The following is courtesy of Bill Kristol — it’s the text from part of his Weekly Standard email sent yesterday:
Seventy-five years ago today (as I write), on May 10, 1940, Nazi Germany invaded Holland and Belgium. The Conservative prime minister Neville Chamberlain was rebuffed by Labour in his request to join him in a National Government, and at 6 p.m., the King asked Winston Churchill to form a government. Churchill immediately did so. Here’s the last paragraph of Churchill’s account of that day in the final chapter of The Gathering Storm:
“During the last crowded days of the political crisis, my pulse had not quickened at any moment. I took it all as it came. But I cannot conceal from the reader of this truthful account that as I went to bed at about 3 A. M., I was conscious of a profound sense of relief. At last I had the authority to give directions over the whole scene. I felt as if I were walking with Destiny, and that all my past life had been but a preparation for this hour and for this trial. Eleven years in the political wilderness had freed me from ordinary party antagonisms. My warnings over the last six years had been so numerous, so detailed, and were now so terribly vindicated, that no one could gainsay me. I could not be reproached either for making the way or with want of preparation for it. I thought I knew a good deal about it all, and I was sure I should not fail. Therefore, although impatient for the morning, I slept soundly and had no need for cheering dreams. Facts are better than dreams.”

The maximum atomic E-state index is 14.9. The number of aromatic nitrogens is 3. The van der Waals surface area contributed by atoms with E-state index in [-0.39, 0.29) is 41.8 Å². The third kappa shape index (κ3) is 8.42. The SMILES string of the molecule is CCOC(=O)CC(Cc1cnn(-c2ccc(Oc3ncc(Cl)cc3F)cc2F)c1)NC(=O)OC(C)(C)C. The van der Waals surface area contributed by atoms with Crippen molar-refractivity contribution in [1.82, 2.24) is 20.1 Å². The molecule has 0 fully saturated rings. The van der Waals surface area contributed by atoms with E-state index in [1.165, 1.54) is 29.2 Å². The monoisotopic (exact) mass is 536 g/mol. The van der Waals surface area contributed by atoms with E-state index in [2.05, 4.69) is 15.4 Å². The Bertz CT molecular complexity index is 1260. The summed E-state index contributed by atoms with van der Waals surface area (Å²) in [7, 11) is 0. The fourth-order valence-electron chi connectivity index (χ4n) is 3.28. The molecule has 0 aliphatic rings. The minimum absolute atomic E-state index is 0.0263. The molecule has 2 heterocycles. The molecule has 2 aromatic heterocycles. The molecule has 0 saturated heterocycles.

He was, as we said in our January 3, 2000, issue, the man of the century. Read the tributes from that issue by David Frum and Christopher Mathews, as well as remarks made by Leo Strauss upon Churchill’s death.
Image: Winston Churchill and Neville Chamberlain.